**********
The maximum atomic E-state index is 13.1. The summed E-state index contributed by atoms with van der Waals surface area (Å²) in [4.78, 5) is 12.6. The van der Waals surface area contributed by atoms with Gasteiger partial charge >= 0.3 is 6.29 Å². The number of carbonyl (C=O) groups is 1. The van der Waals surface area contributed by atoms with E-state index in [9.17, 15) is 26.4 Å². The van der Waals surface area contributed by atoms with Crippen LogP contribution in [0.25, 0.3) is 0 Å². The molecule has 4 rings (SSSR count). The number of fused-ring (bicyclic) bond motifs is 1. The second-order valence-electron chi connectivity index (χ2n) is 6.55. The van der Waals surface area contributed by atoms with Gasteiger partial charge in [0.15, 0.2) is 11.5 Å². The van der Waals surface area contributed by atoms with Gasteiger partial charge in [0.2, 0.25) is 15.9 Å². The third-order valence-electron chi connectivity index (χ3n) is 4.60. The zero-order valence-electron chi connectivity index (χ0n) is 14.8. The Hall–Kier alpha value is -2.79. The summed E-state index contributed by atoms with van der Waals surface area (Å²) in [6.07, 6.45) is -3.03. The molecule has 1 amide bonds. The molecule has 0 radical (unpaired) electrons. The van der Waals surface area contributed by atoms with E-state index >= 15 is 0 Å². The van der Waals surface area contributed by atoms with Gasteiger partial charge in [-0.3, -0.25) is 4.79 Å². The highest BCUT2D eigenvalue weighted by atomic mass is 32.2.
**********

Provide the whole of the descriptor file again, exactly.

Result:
The maximum atomic E-state index is 13.1. The summed E-state index contributed by atoms with van der Waals surface area (Å²) in [4.78, 5) is 12.6. The van der Waals surface area contributed by atoms with Gasteiger partial charge >= 0.3 is 6.29 Å². The number of carbonyl (C=O) groups is 1. The van der Waals surface area contributed by atoms with E-state index in [9.17, 15) is 26.4 Å². The van der Waals surface area contributed by atoms with Crippen LogP contribution in [0.25, 0.3) is 0 Å². The molecule has 4 rings (SSSR count). The number of fused-ring (bicyclic) bond motifs is 1. The second-order valence-electron chi connectivity index (χ2n) is 6.55. The van der Waals surface area contributed by atoms with Gasteiger partial charge in [0.15, 0.2) is 11.5 Å². The van der Waals surface area contributed by atoms with Gasteiger partial charge in [0.2, 0.25) is 15.9 Å². The third-order valence-electron chi connectivity index (χ3n) is 4.60. The zero-order valence-electron chi connectivity index (χ0n) is 14.8. The Hall–Kier alpha value is -2.79. The summed E-state index contributed by atoms with van der Waals surface area (Å²) in [6.07, 6.45) is -3.03. The molecule has 1 amide bonds. The molecule has 0 radical (unpaired) electrons. The van der Waals surface area contributed by atoms with E-state index >= 15 is 0 Å². The van der Waals surface area contributed by atoms with Gasteiger partial charge in [-0.3, -0.25) is 4.79 Å². The highest BCUT2D eigenvalue weighted by atomic mass is 32.2.